On January 24, 2013, we saw a great victory for U.S. servicewomen when the Department of Defense announced it was ending the ban on women serving in combat units and occupational specialties. As the Pentagon and the armed services begin implementing the change in policy, there are many issues that must be resolved, and we'll be keeping a close eye on the process. In an ongoing blog series, we will bring you voices of military experts, veterans, and other stakeholders who will discuss these issues and the need to fully integrate women in the armed forces.
Today marks an important milestone for US servicewomen: Defense Secretary Chuck Hagel is scheduled to receive detailed plans from the Services showing how they will implement the Pentagon's repeal of its policy prohibiting women from serving in ground combat units and jobs.
Like many others who have long argued against the old exclusionary policy, I'll be watching the process and encouraging the Pentagon and the Services to truly bury the old policy and move swiftly towards the full (not a partial or half-hearted) integration of women into our armed forces.
But, to my dismay, there are still those who criticize the Pentagon's decision to end the ground combat exclusion policy. Their arguments are often based on a worn ideology about the role of women and a lack of knowledge or appreciation of the contributions servicewomen have already played in combat operations.
For example, some argue that direct ground combat goes beyond the experience of being "in harm's way." That's true, but what the naysayers don't understand is that women have been going far beyond being "in harm's way" throughout the duration of the Iraq and Afghanistan wars. In reality, thousands of women have engaged in ground combat since the early days of those wars. These women continue to live in the field under the same conditions and carry out the same duties as the men.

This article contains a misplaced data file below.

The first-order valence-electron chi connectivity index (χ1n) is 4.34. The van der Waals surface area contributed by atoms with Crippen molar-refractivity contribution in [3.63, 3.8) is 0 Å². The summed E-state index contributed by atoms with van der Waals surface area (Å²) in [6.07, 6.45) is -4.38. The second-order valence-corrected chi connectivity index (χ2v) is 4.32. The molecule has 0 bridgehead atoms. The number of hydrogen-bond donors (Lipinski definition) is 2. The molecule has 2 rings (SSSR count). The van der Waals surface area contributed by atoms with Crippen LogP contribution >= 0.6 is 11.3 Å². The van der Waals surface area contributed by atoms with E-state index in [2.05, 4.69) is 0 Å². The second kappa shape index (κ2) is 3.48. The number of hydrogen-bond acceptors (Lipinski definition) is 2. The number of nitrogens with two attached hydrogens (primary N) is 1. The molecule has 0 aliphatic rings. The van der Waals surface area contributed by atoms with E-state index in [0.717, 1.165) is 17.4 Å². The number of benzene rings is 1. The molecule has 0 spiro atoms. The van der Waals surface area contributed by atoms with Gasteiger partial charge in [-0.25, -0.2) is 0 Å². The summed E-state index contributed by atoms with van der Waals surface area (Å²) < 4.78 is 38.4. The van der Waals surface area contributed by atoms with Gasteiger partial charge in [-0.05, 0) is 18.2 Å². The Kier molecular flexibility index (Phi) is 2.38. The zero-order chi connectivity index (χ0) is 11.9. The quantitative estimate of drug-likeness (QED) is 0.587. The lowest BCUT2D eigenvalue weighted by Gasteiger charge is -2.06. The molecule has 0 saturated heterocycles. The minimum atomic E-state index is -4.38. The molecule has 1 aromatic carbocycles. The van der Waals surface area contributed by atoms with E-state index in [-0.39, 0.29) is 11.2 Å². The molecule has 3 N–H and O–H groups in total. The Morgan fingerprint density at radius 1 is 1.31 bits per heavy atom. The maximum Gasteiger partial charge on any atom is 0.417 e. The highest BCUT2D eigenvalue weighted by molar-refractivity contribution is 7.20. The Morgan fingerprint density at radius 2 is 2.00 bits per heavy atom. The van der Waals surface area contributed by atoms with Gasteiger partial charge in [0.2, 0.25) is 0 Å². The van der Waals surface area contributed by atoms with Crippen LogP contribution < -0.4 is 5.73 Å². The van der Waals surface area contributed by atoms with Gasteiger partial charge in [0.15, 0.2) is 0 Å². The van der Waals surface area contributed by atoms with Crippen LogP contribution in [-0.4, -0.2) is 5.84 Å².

Women have served almost 300,000 tours of duty in the Iraq and Afghanistan theatres of war. Over 150 have given their lives, more than 865 have received Purple Hearts, and two have earned Silver Stars for valor under fire. Women have been and continue to be in ground combat, and they have earned the right to serve officially in ground combat units.
Another criticism is that tough combat training standards will be lowered by making them "equal" for both genders. I have one thing to say to that: baloney.
Women have already been integrated into air and sea combat duties with no lowering of standards. Occupational standards—be they medical, intellectual, or physical—should be, and one hopes are, based solely on what is actually required for individuals to perform the occupational tasks successfully in combat.
It's also worth noting that many critics confuse the armed services' physical fitness standards, which are normed by age and sex and vary from service to service, with occupational or combat fitness standards. Physical fitness standards are measures of individual fitness only and are not used to determine fitness for any specific military occupations. Occupational standards, which are under discussion when we are talking about women entering ground combat occupations, are the same regardless of age or gender, as should they be.
Women and men are currently held to the same occupational standards for all military occupational specialties and Navy ratings. Men and women serving in aviation and naval combat occupations meet identical occupational standards. Furthermore, they meet identical standards to graduate from physically demanding training courses such as SERE training and the Army's very tough Sapper Leaders Course. Why would this precedent change for ground combat occupations?
Let's be clear: opening ground combat to women isn't about "equal opportunity" or "diversity." It's about enhancing our national security and our warfighting capability. It's about giving every soldier, sailor, airman, or Marine the opportunity to use her individual skills and achievements to serve her country.
Women from this country (and many countries) have proven themselves as effective combatants in the current wars and in wars throughout history. It's time the naysayers put their outmoded stereotypes of what a servicewoman can or cannot do to rest. A new day has dawned.
Captain Lory Manning, USN, (Ret.) served for more than 25 years in the U.S. Navy. She was a telecommunications specialist who commanded Naval Computer and Telecommunications Station, Diego Garcia, (in the remote British Indian Ocean Territory) with a mixed-gender crew of over 350 people. During her final tour of active duty, she served as Deputy to the Assistant Chief of Naval Personnel for Personal Readiness and Family Support where her varied responsibilities included oversight, development, and continuing evaluation of the Navy's physical fitness standards Captain Manning serves as the director of the Women in the Military Project at the Women's Research & Education Institute in Washington, DC.